When I started at Canaan, I wanted to learn how to start companies, so I joined as an Analyst. At Canaan, the roles are Analyst, Associate, Principal, Partner, and General Partner. You can think of Analyst and Associate as support roles for the investors; they evaluate potential companies to invest in. The Analyst position is supposed to be an apprenticeship, where you stay with the firm for two or three years to learn the business before doing something else or joining one of the companies you worked with. Once you move to Associate, there is some expectation that you’re interested in becoming a Partner, where you would make investments and sit on company boards. Principal is the level at which you begin to make your own investments, and that’s where I am now. I’m still learning from the General Partners, but I have a lot more independence.

What does your typical workday look like?

One of the best parts of my job is that it doesn’t look the same every day. From afar, it might look like just a lot of emails, phone calls, and meetings, but the contents of those emails, phone calls, and meetings are quite diverse. One hour, I could be looking at western blots from a lab at UConn and trying to decide if it’s exciting science that’s worthy of investment, and the next hour, I could be on the phone with a lawyer talking about the nitty-gritty of the investment terms. Some days, I might be traveling to a university to meet with academics to learn about their science to see if there’s fodder for starting a new company. Other days, I might be at a board meeting.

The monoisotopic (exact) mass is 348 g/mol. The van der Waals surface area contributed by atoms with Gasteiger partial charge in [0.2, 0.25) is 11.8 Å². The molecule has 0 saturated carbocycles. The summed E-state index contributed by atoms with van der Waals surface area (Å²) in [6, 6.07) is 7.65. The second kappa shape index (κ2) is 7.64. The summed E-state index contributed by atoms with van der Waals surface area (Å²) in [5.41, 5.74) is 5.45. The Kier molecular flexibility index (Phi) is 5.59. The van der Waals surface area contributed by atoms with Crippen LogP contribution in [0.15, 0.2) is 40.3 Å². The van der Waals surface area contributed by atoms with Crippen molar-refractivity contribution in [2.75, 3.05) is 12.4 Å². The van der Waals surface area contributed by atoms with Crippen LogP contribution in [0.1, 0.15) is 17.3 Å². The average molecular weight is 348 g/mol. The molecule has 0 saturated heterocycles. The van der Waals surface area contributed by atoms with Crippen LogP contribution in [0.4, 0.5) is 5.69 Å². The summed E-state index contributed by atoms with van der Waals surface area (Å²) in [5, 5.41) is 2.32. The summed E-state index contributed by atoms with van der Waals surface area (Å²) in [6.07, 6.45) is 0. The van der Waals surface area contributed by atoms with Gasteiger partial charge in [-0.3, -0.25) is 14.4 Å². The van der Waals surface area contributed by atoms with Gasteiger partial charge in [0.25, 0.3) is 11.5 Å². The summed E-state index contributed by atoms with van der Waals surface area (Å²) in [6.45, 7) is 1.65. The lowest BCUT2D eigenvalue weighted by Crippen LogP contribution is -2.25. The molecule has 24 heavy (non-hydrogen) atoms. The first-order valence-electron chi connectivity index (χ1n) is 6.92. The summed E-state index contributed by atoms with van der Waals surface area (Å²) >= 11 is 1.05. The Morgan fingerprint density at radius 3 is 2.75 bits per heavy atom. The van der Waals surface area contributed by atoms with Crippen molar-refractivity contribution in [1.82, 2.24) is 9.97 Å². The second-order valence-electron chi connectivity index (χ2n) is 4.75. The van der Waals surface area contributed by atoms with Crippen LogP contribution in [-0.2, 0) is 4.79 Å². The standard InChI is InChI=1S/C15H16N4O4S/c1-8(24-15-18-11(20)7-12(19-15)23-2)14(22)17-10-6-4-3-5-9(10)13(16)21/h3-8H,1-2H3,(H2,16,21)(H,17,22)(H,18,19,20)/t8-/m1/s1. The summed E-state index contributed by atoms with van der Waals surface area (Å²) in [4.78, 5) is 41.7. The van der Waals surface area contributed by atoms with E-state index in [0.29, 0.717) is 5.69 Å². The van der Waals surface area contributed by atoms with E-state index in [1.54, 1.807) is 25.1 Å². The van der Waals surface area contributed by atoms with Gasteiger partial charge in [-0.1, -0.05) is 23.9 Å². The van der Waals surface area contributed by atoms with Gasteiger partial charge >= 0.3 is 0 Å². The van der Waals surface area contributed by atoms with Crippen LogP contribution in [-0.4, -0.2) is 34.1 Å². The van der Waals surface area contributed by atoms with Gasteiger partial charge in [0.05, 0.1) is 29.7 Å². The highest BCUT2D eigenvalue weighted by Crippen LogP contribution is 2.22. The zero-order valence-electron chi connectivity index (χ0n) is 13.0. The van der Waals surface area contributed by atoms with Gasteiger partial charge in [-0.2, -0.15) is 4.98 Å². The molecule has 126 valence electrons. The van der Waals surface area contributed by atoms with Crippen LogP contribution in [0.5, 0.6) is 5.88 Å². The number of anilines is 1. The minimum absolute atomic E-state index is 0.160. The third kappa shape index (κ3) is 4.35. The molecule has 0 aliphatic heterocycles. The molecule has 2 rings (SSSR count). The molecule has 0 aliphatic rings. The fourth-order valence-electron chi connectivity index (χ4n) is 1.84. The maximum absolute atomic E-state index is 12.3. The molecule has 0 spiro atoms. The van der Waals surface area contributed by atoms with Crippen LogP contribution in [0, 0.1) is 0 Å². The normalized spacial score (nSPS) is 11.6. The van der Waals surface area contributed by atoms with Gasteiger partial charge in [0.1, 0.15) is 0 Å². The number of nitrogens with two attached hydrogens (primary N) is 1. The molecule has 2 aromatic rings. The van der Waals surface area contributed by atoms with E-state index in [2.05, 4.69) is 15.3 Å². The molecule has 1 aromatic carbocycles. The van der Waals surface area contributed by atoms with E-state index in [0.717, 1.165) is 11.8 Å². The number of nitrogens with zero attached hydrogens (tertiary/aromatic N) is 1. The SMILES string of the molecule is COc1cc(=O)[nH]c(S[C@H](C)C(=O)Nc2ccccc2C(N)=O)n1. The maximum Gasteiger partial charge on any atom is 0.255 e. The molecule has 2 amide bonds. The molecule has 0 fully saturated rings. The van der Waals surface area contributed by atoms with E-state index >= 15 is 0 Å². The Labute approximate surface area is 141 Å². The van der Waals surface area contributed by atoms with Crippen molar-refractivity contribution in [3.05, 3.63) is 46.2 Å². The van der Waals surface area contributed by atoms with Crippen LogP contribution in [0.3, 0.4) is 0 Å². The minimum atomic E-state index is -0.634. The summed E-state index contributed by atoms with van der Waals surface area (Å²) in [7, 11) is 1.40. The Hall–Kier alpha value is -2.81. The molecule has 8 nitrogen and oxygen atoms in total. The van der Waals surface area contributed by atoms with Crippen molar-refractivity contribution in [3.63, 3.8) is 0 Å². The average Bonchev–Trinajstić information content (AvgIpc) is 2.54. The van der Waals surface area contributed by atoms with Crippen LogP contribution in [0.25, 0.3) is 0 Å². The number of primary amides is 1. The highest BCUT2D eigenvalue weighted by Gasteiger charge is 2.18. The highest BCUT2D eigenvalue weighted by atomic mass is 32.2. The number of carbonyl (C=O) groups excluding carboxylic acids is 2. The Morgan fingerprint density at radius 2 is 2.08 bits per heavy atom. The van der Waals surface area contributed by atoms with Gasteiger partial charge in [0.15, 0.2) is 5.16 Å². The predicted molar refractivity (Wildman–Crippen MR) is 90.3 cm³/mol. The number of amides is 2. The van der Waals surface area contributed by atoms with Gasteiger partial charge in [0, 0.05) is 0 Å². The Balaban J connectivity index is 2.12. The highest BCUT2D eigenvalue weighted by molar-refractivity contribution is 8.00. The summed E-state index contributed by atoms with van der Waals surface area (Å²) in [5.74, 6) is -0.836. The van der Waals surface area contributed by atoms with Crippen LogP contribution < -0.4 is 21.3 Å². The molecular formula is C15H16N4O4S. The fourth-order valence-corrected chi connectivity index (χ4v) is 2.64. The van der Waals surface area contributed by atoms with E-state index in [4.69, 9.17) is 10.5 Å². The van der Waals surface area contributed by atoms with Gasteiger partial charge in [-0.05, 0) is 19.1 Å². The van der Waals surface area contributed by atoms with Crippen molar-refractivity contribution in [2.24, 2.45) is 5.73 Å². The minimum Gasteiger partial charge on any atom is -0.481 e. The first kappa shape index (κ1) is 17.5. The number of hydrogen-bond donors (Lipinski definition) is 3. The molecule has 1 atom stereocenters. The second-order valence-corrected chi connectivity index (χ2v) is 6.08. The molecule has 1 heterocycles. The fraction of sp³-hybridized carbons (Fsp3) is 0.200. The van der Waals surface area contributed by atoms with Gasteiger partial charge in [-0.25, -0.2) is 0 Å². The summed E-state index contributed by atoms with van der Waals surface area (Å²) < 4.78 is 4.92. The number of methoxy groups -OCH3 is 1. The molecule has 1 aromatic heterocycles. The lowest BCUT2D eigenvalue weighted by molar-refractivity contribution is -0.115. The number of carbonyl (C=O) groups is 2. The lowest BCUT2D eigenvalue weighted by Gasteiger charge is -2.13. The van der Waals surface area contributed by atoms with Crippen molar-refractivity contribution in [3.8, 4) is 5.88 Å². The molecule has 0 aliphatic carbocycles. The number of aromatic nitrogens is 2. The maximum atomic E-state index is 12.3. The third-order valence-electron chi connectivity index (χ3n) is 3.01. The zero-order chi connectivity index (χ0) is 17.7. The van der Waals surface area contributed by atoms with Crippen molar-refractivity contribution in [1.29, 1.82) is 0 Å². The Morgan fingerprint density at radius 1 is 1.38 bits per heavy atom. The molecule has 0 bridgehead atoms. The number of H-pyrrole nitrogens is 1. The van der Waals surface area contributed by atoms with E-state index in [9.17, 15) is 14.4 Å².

What experiences did you have during your academic training that are particularly useful now?

A very important skill I gained during grad school was how to break down large problems and questions into manageable pieces. In this job, I spend a lot of time reading the literature and distilling large amounts of scientific research down into a conclusion that informs the decision to invest or not. I apply skills I learned in developing the aims in my thesis research to breaking down these investments into prioritized questions, and then I diligently tackle each of them. That’s something I think graduate students are very good at. You might go to a seminar on a topic that has absolutely nothing to do with your thesis, but you learn how to listen and gather enough information to be able to ask intelligent questions. That’s very similar to what we do every day as we sit and listen to pitches. I may not be familiar with the topic, but I can extract enough information to make decisions about whether or not I think it’s a good investment.